from The American Heritage® Dictionary of the English Language, 4th Edition

  • n. Western U.S. A deep gulch or ravine with sloping sides, often dry in summer.
  • n. Louisiana & Southern Mississippi A streambed, often dry according to the season.
  • n. Louisiana & Southern Mississippi A small stream, bayou, or canal.
  • n. Upper Midwest A valley with hills on either side.
  • n. A stream of molten lava.
  • n. A sheet of solidified lava.

from Wiktionary, Creative Commons Attribution/Share-Alike License

  • n. A stream.
  • n. A lava flow.
  • n. A deep gulch or ravine, frequently dry in summer.

from the GNU version of the Collaborative International Dictionary of English

  • n. A stream.

from The Century Dictionary and Cyclopedia

  • n. A dry ravine or gulch; a channel worn by running water in times of excessive rainfall or by the sudden melting of the snow.
  • n. A flow: used principally, by some geologists, of lava-flows.


from The American Heritage® Dictionary of the English Language, 4th Edition

Canadian French coulée, from French, flow, from couler, to flow, from Latin cōlāre, to filter, from cōlum, sieve.

from Wiktionary, Creative Commons Attribution/Share-Alike License

From French coulée ("flow"), from couler ("to flow")


  • I wondered about the word coulee in the old song: "... they feed in the coulees and water in the draws ..."

    VERBATIM: The Language Quarterly Vol XVIII No 4

  • The cowpunchers pays 'em an afternoon call, an 'suggests that the air outside the coulee is a lot healthier for sheep -- an' sheepmen -- an 'that onless they makes up their minds to depart, an' to make that departure a record-breaker for speed, they'll make their relatives sure a heap mournful.

    The Boy With the U. S. Foresters

  • "Now, this coulee, which is the scene of these here operations, is so located that there's only one way out.

    The Boy With the U. S. Foresters

  • I think the longest shot I've ever taken was about 250 yards (across a deep coulee) I got the mule deer buck and filled my tag.

    Another Take on Long-Range Shooting

  • This year I took an offhand shot at a standing mule deer doe in Montana, and missed completely, about 200 yards (another coulee, terrain prevented any kind of a rest).

    Another Take on Long-Range Shooting

  • She and others believe improving the coulee would prevent a wall of water from rushing downstream.

    Devils Lake, North Dakota, Swallows Land And Buildings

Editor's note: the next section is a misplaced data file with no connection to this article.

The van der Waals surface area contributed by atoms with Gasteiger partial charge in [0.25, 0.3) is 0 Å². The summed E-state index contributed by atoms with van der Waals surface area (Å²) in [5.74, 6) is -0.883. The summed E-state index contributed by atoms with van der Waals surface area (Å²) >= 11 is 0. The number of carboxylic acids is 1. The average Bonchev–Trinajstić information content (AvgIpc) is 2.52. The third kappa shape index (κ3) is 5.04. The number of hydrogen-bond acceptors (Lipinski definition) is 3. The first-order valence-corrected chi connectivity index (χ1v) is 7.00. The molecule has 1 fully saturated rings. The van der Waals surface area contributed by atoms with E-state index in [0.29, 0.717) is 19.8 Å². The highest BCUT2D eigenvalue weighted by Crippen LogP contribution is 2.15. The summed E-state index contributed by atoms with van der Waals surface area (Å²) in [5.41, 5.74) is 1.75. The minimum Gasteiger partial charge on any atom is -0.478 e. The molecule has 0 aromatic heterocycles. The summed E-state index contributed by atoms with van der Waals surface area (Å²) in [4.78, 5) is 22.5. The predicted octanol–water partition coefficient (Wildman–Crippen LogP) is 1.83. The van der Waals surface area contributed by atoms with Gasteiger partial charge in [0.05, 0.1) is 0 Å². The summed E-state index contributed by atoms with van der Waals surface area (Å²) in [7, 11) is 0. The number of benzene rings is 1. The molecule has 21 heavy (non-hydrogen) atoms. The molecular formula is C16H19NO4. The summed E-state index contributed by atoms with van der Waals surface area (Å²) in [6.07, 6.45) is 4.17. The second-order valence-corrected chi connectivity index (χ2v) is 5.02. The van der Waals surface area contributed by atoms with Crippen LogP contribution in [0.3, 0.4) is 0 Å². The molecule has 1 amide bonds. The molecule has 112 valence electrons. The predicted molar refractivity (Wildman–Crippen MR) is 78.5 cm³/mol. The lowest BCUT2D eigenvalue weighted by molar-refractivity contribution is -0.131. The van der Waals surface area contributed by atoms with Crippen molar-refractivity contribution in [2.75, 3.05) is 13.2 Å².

• The coulee was running higher, the current sweeping along the crown of his skull, startling him, his eyes opening wide.

    The Glass Rainbow

  • His face was contorted, the water in the coulee flowing thick with mud and dead vegetation through the broken windows, touching the top of his head.

    The Glass Rainbow

  • Some of the damage done by Hurricane Rita was still visible: concrete foundations in empty fields, an automobile wedged upside down in a coulee, the wreckage of homes bulldozed in piles as high as small pyramids, and the tangled bones of livestock that had drowned by the tens of thousands, sometimes on rooftops or inside the second stories of farmhouses.

    The Glass Rainbow

  • I could see the coulee that I had raced down and hidden inside.

    The Glass Rainbow


Log in or sign up to get involved in the conversation. It's quick and easy.

  • "He heads off down a small coulee, staying hidden until he is on the far side of the cattle, trots right to pull in the herd, back left to tighten the flank, and moves in expertly from behind to push them forward. More than a hundred and fifty years of inventive selective breeding has created the perfect cowpoke on four legs. Gary watches his partner at work, always amazed that a dog with no formal training knows instinctively from an early age exactly what has to be done."

    —Merrily Weisbord and Kim Kachanoff, Dogs with Jobs: Working Dogs Around the World (NY and London: Pocket Books, 2000), 98

    July 28, 2009

  • In the Northwest U.S. a coulee is a gulch carved out of basalt rock by the great Missoula Floods: A dry canyon eroded by Pleistocene floods that cut into the lava beds of the Columbia Plateau in the western United States. These coulees have steep sides and never were stream beds. The Grand Coulee in Eastern Washington State is the largest and best known.

    April 8, 2009

  • the strain of rain

    December 2, 2008